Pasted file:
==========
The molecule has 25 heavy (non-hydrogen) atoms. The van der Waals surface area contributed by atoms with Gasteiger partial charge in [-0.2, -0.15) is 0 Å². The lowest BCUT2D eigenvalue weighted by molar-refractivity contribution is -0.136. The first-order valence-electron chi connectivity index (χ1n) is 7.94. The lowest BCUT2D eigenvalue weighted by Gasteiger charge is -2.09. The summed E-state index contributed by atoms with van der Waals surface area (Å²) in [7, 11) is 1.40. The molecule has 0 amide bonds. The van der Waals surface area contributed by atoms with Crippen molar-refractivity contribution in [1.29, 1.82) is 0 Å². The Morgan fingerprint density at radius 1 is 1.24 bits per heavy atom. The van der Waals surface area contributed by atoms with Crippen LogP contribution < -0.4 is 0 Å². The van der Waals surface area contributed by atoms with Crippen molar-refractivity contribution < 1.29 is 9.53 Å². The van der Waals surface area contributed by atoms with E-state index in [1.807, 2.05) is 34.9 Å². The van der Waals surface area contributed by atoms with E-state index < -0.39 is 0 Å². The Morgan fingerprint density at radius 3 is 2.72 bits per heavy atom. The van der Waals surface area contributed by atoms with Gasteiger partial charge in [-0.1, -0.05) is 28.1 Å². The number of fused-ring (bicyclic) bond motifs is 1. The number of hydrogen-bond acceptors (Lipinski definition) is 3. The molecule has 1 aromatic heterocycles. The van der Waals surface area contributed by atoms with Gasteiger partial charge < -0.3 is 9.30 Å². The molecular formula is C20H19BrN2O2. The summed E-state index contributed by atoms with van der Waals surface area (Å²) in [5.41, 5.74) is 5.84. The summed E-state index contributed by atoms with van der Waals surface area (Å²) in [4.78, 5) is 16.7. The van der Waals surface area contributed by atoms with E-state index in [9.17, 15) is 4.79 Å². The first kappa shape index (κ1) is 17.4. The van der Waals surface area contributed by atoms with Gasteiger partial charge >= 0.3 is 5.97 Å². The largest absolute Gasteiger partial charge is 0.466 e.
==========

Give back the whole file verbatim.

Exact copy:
The molecule has 25 heavy (non-hydrogen) atoms. The van der Waals surface area contributed by atoms with Gasteiger partial charge in [-0.2, -0.15) is 0 Å². The lowest BCUT2D eigenvalue weighted by molar-refractivity contribution is -0.136. The first-order valence-electron chi connectivity index (χ1n) is 7.94. The lowest BCUT2D eigenvalue weighted by Gasteiger charge is -2.09. The summed E-state index contributed by atoms with van der Waals surface area (Å²) in [7, 11) is 1.40. The molecule has 0 amide bonds. The van der Waals surface area contributed by atoms with Crippen molar-refractivity contribution in [1.29, 1.82) is 0 Å². The Morgan fingerprint density at radius 1 is 1.24 bits per heavy atom. The van der Waals surface area contributed by atoms with Crippen LogP contribution < -0.4 is 0 Å². The van der Waals surface area contributed by atoms with Crippen molar-refractivity contribution < 1.29 is 9.53 Å². The van der Waals surface area contributed by atoms with E-state index in [1.807, 2.05) is 34.9 Å². The van der Waals surface area contributed by atoms with E-state index < -0.39 is 0 Å². The Morgan fingerprint density at radius 3 is 2.72 bits per heavy atom. The van der Waals surface area contributed by atoms with Gasteiger partial charge in [-0.1, -0.05) is 28.1 Å². The number of fused-ring (bicyclic) bond motifs is 1. The number of hydrogen-bond acceptors (Lipinski definition) is 3. The molecule has 1 aromatic heterocycles. The van der Waals surface area contributed by atoms with Gasteiger partial charge < -0.3 is 9.30 Å². The molecular formula is C20H19BrN2O2. The summed E-state index contributed by atoms with van der Waals surface area (Å²) in [5.41, 5.74) is 5.84. The summed E-state index contributed by atoms with van der Waals surface area (Å²) in [4.78, 5) is 16.7. The van der Waals surface area contributed by atoms with E-state index in [9.17, 15) is 4.79 Å². The first kappa shape index (κ1) is 17.4. The van der Waals surface area contributed by atoms with Gasteiger partial charge >= 0.3 is 5.97 Å². The largest absolute Gasteiger partial charge is 0.466 e.